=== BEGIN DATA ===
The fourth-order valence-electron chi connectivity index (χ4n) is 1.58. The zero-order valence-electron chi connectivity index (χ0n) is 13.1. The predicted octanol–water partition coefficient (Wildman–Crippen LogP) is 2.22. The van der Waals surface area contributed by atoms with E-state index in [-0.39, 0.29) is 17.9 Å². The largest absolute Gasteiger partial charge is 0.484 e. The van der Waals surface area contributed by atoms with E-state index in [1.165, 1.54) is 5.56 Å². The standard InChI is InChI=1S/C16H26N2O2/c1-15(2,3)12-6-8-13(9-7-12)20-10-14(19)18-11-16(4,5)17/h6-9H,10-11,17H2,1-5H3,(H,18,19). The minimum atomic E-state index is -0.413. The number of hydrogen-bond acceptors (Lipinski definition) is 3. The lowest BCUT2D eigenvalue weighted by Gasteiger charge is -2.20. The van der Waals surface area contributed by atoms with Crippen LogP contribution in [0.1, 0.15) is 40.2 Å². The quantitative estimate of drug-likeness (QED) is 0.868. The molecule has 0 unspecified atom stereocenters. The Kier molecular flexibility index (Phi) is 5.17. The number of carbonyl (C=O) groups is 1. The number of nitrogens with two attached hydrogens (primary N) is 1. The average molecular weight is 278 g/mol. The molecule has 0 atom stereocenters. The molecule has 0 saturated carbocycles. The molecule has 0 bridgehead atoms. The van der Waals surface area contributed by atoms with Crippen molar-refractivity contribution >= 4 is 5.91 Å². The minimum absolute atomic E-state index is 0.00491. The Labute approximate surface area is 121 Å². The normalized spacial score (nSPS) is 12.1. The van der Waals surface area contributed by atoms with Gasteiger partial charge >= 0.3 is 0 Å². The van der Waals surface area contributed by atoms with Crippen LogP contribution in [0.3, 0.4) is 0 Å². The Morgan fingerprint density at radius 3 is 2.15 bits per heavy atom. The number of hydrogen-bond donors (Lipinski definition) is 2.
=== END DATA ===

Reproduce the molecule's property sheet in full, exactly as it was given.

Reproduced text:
The fourth-order valence-electron chi connectivity index (χ4n) is 1.58. The zero-order valence-electron chi connectivity index (χ0n) is 13.1. The predicted octanol–water partition coefficient (Wildman–Crippen LogP) is 2.22. The van der Waals surface area contributed by atoms with E-state index in [-0.39, 0.29) is 17.9 Å². The largest absolute Gasteiger partial charge is 0.484 e. The van der Waals surface area contributed by atoms with E-state index in [1.165, 1.54) is 5.56 Å². The standard InChI is InChI=1S/C16H26N2O2/c1-15(2,3)12-6-8-13(9-7-12)20-10-14(19)18-11-16(4,5)17/h6-9H,10-11,17H2,1-5H3,(H,18,19). The minimum atomic E-state index is -0.413. The number of hydrogen-bond acceptors (Lipinski definition) is 3. The lowest BCUT2D eigenvalue weighted by Gasteiger charge is -2.20. The van der Waals surface area contributed by atoms with Crippen LogP contribution in [0.1, 0.15) is 40.2 Å². The quantitative estimate of drug-likeness (QED) is 0.868. The molecule has 0 unspecified atom stereocenters. The Kier molecular flexibility index (Phi) is 5.17. The number of carbonyl (C=O) groups is 1. The number of nitrogens with two attached hydrogens (primary N) is 1. The average molecular weight is 278 g/mol. The molecule has 0 atom stereocenters. The molecule has 0 saturated carbocycles. The molecule has 0 bridgehead atoms. The van der Waals surface area contributed by atoms with Crippen molar-refractivity contribution >= 4 is 5.91 Å². The minimum absolute atomic E-state index is 0.00491. The Labute approximate surface area is 121 Å². The normalized spacial score (nSPS) is 12.1. The van der Waals surface area contributed by atoms with Gasteiger partial charge >= 0.3 is 0 Å². The van der Waals surface area contributed by atoms with Crippen LogP contribution in [0.3, 0.4) is 0 Å². The Morgan fingerprint density at radius 3 is 2.15 bits per heavy atom. The number of hydrogen-bond donors (Lipinski definition) is 2.